We do not draw the moral lessons we might from history. On the contrary, without care it may be used to vitiate our minds and to destroy our happiness. In history a great volume is unrolled for our instruction, drawing the materials of future wisdom from the past errors and infirmities of mankind. It may, in the perversion, serve for a magazine, furnishing offensive and defensive weapons for parties in church and state, and supplying the means of keeping alive or reviving dissensions and animosities, and adding fuel to civil fury. History consists, for the greater part, of the miseries brought upon the world by pride, ambition, avarice, revenge, lust, sedition, hypocrisy, ungoverned zeal, and all the train of disorderly appetites, which shake the public with the same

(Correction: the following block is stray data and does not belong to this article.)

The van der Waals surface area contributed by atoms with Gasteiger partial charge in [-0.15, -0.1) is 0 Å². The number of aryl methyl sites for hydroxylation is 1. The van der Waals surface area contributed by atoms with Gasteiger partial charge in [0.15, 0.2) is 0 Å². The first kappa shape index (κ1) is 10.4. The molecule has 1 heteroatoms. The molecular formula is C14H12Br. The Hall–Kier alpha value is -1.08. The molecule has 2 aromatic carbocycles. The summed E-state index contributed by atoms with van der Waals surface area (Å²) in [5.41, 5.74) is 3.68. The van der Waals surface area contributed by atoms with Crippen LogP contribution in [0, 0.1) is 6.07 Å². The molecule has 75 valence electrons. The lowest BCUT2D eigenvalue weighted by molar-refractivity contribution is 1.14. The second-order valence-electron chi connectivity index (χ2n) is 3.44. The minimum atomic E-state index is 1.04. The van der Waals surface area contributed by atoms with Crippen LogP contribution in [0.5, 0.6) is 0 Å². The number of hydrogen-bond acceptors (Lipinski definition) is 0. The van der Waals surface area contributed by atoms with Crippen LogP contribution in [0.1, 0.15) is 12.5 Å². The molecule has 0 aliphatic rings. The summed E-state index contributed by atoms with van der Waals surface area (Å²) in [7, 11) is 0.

"...troublous storms that toss
The private state, and render life unsweet."
— Reflections (IV,155)
History will do justice to the intentions of worthy men; but it will be on its guard against their infirmities; it will examine, with great strictness of scrutiny, whatever appears from a writer in favour of his own cause. On the other hand, whatever escapes him and makes against that cause, comes with the greatest weight— Preface to M. Brissot's Address
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